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Overview of Iron Overload

By James D. Douketis, MD, Professor, Divisions of General Internal Medicine, Hematology and Thromboembolism, Department of Medicine;Director, Vascular Medicine Research Program, McMaster University;St. Joseph's Healthcare Hamilton

Iron is essential for life, so the body usually tightly controls iron absorption from food and recycles the iron from red blood cells. People lose small amounts of iron every day, and even a healthy diet contains only a small amount of iron. Thus, people rarely have too much iron in their body. Causes of excess iron in the body (iron overload) include the following:

  • A genetic disorder that increases iron absorption (hemochromatosis)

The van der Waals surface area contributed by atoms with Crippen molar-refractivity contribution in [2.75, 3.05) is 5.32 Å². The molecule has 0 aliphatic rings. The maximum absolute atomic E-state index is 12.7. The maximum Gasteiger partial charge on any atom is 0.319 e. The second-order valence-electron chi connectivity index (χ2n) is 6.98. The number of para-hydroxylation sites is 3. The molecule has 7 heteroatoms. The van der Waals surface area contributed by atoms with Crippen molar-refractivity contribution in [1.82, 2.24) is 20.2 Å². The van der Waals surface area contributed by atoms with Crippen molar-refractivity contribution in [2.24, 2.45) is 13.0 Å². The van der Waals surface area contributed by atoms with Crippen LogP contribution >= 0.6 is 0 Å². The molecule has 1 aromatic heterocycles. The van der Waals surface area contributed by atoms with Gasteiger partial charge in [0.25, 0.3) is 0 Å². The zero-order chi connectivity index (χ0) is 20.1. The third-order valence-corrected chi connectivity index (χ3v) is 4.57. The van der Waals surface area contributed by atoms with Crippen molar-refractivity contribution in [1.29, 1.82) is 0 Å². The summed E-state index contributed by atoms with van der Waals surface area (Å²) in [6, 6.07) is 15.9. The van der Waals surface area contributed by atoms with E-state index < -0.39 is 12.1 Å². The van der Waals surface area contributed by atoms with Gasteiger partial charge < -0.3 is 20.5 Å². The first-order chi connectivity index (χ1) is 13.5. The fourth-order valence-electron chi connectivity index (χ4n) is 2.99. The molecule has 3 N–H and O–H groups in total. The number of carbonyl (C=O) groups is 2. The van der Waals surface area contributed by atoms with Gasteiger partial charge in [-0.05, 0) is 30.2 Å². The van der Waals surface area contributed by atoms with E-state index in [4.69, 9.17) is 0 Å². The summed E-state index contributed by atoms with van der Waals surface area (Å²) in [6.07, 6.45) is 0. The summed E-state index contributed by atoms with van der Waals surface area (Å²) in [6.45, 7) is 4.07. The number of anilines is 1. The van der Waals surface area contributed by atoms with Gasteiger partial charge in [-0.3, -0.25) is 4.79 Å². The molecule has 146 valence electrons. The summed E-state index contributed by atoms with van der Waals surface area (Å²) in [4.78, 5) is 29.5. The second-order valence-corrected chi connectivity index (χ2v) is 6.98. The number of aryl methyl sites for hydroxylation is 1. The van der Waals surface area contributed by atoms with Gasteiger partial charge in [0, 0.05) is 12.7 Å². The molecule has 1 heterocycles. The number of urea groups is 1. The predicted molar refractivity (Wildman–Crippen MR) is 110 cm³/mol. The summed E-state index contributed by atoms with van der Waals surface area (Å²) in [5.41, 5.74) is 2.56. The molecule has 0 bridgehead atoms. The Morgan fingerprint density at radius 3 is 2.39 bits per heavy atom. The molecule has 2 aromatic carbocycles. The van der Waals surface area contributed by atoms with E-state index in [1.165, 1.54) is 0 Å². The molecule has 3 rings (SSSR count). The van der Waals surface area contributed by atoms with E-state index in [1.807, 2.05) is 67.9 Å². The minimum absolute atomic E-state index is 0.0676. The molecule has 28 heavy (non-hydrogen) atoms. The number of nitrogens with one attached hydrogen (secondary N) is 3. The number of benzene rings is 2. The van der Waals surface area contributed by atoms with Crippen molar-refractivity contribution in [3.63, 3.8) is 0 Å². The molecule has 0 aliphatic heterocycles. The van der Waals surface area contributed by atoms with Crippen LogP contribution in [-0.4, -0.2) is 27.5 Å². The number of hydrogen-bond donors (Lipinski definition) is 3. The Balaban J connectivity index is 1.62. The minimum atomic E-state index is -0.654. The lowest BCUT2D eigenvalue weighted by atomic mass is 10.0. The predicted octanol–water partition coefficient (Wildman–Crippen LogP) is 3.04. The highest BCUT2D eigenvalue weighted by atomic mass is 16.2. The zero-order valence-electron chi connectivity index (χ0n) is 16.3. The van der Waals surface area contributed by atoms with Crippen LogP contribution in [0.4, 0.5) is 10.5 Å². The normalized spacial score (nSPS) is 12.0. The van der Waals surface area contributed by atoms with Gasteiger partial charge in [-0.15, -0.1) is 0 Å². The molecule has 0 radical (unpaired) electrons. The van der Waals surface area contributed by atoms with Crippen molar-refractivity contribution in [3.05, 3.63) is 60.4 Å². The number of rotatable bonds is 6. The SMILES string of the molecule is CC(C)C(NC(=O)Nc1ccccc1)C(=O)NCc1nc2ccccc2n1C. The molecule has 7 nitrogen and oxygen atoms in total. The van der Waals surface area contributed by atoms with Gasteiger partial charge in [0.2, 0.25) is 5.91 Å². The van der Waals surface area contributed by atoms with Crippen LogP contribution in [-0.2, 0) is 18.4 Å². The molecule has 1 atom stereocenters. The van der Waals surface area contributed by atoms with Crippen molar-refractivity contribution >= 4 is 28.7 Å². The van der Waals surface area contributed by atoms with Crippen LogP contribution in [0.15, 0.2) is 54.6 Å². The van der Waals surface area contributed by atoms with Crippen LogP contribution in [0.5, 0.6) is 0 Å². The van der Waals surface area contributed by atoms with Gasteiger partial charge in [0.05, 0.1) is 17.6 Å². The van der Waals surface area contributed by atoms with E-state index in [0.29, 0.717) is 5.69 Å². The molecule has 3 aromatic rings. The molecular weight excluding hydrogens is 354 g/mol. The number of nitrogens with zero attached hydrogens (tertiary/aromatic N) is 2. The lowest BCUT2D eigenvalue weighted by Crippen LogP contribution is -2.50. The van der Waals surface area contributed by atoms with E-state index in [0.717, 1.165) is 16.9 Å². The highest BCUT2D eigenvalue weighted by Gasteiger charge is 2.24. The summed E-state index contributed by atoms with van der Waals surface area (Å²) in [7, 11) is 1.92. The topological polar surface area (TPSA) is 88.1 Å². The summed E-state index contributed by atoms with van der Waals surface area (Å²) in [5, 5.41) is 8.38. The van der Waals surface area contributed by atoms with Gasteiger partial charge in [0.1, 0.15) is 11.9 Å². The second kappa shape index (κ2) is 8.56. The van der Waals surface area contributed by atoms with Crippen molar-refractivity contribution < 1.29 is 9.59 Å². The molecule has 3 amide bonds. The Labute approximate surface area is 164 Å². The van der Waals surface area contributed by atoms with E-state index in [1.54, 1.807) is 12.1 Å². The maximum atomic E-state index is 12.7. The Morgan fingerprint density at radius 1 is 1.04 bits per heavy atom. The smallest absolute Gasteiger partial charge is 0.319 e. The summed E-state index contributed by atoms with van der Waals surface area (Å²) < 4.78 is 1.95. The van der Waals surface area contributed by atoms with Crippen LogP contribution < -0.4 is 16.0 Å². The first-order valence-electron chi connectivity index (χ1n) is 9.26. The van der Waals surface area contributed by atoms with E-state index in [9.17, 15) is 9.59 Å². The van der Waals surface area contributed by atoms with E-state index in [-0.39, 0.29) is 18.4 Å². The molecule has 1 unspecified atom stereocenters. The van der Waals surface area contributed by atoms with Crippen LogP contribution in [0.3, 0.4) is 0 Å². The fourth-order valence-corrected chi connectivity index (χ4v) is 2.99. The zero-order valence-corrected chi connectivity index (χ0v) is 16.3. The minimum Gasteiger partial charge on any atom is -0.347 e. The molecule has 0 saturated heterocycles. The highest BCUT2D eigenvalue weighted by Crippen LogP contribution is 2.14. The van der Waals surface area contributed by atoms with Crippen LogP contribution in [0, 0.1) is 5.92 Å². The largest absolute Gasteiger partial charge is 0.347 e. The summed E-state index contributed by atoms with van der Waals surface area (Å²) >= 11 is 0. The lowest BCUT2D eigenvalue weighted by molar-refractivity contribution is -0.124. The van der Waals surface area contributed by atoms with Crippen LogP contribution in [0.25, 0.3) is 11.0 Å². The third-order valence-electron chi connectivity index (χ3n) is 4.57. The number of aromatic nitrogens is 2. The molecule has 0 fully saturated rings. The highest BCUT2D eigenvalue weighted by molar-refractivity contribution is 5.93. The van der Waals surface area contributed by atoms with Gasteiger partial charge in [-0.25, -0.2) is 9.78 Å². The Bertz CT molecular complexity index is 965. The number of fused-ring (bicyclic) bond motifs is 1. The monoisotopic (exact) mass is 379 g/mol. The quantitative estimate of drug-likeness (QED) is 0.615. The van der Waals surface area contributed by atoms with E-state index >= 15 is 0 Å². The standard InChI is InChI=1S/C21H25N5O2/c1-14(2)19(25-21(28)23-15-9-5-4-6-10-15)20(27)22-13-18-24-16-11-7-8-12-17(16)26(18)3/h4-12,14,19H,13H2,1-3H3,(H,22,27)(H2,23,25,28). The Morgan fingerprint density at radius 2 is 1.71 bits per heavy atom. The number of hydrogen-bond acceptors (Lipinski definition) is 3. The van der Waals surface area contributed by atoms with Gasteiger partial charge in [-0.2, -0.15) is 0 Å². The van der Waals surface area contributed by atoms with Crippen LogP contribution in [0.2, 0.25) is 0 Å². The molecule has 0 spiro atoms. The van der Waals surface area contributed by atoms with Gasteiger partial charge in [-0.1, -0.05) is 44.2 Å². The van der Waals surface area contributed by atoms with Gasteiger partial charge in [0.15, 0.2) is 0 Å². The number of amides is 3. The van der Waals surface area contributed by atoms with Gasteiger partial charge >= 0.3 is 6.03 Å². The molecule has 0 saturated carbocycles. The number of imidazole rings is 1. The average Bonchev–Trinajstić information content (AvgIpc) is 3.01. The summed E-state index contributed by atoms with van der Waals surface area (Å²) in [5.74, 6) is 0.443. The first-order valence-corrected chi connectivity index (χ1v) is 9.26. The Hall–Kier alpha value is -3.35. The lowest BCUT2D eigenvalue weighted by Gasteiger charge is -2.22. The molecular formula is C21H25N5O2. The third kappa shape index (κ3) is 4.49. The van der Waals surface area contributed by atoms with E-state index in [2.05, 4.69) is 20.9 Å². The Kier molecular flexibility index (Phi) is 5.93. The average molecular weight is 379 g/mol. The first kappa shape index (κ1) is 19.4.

• Taking too many pills containing iron

  • Excessive breakdown of red blood cells

When the body gradually takes in more iron than it needs, the excess iron is deposited in tissues throughout the body. Symptoms and complications can occur if iron accumulates in the endocrine organs (especially the pancreas, gonads, and pituitary gland), liver, and heart.

Taking in a large amount of iron all at once, such as in an overdose of iron pills, can be very dangerous. Iron poisoning damages the digestive tract, liver, heart and brain, and can be fatal.

African iron overload occurs most often in sub-Saharan Africa among people who consume an iron-rich fermented drink. A genetic component is thought to contribute to the development of African iron overload, but no gene has yet been identified.